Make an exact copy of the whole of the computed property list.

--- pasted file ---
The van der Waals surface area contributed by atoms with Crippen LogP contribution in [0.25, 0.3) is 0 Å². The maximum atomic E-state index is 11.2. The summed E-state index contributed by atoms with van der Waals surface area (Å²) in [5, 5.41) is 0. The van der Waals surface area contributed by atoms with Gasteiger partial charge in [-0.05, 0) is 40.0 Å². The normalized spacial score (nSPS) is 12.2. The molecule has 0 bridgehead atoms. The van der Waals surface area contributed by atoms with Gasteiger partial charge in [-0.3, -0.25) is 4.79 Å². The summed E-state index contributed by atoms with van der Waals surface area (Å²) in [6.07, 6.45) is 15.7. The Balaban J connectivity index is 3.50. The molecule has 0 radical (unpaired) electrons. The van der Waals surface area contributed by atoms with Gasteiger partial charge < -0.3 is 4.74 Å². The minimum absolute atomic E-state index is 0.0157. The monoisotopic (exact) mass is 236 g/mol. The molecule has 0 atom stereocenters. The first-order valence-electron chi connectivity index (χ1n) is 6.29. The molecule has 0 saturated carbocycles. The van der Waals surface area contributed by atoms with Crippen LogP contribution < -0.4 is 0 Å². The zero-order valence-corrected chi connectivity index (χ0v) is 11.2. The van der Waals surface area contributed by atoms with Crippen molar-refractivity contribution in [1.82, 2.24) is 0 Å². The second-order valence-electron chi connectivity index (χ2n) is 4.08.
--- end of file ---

The van der Waals surface area contributed by atoms with Crippen LogP contribution in [0.25, 0.3) is 0 Å². The maximum atomic E-state index is 11.2. The summed E-state index contributed by atoms with van der Waals surface area (Å²) in [5, 5.41) is 0. The van der Waals surface area contributed by atoms with Gasteiger partial charge in [-0.05, 0) is 40.0 Å². The normalized spacial score (nSPS) is 12.2. The molecule has 0 bridgehead atoms. The van der Waals surface area contributed by atoms with Gasteiger partial charge in [-0.3, -0.25) is 4.79 Å². The summed E-state index contributed by atoms with van der Waals surface area (Å²) in [6.07, 6.45) is 15.7. The Balaban J connectivity index is 3.50. The molecule has 0 radical (unpaired) electrons. The van der Waals surface area contributed by atoms with Gasteiger partial charge < -0.3 is 4.74 Å². The minimum absolute atomic E-state index is 0.0157. The monoisotopic (exact) mass is 236 g/mol. The molecule has 0 atom stereocenters. The first-order valence-electron chi connectivity index (χ1n) is 6.29. The molecule has 0 saturated carbocycles. The van der Waals surface area contributed by atoms with Crippen LogP contribution < -0.4 is 0 Å². The zero-order valence-corrected chi connectivity index (χ0v) is 11.2. The van der Waals surface area contributed by atoms with Crippen molar-refractivity contribution in [1.82, 2.24) is 0 Å². The second-order valence-electron chi connectivity index (χ2n) is 4.08.